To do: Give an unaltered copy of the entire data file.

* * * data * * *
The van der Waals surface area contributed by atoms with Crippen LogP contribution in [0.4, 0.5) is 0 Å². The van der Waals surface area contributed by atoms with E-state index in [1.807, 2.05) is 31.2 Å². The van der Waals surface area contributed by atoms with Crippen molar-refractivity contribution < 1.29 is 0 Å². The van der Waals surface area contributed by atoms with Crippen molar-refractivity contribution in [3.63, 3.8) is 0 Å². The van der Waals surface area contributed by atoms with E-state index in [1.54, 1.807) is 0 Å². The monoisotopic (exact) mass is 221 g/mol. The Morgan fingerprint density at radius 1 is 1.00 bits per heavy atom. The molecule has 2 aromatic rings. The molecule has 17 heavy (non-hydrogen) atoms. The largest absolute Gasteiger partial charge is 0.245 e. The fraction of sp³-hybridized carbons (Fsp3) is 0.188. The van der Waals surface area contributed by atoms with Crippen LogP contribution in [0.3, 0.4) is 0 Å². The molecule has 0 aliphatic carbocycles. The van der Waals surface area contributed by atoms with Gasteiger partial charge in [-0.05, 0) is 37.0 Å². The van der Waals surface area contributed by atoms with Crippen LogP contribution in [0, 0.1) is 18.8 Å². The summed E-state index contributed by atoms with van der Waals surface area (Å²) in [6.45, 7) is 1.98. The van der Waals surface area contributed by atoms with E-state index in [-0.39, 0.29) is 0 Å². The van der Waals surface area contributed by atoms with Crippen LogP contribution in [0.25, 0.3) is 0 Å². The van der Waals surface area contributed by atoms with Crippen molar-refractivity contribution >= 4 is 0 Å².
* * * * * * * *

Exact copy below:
The van der Waals surface area contributed by atoms with Crippen LogP contribution in [0.4, 0.5) is 0 Å². The van der Waals surface area contributed by atoms with E-state index in [1.807, 2.05) is 31.2 Å². The van der Waals surface area contributed by atoms with Crippen molar-refractivity contribution < 1.29 is 0 Å². The van der Waals surface area contributed by atoms with Crippen molar-refractivity contribution in [3.63, 3.8) is 0 Å². The van der Waals surface area contributed by atoms with E-state index in [1.54, 1.807) is 0 Å². The monoisotopic (exact) mass is 221 g/mol. The Morgan fingerprint density at radius 1 is 1.00 bits per heavy atom. The molecule has 2 aromatic rings. The molecule has 17 heavy (non-hydrogen) atoms. The largest absolute Gasteiger partial charge is 0.245 e. The fraction of sp³-hybridized carbons (Fsp3) is 0.188. The van der Waals surface area contributed by atoms with Crippen LogP contribution in [0.3, 0.4) is 0 Å². The molecule has 0 aliphatic carbocycles. The van der Waals surface area contributed by atoms with Gasteiger partial charge in [-0.05, 0) is 37.0 Å². The van der Waals surface area contributed by atoms with Crippen LogP contribution in [0, 0.1) is 18.8 Å². The summed E-state index contributed by atoms with van der Waals surface area (Å²) in [6.45, 7) is 1.98. The van der Waals surface area contributed by atoms with E-state index in [-0.39, 0.29) is 0 Å². The van der Waals surface area contributed by atoms with Crippen LogP contribution in [0.25, 0.3) is 0 Å². The van der Waals surface area contributed by atoms with Crippen molar-refractivity contribution >= 4 is 0 Å².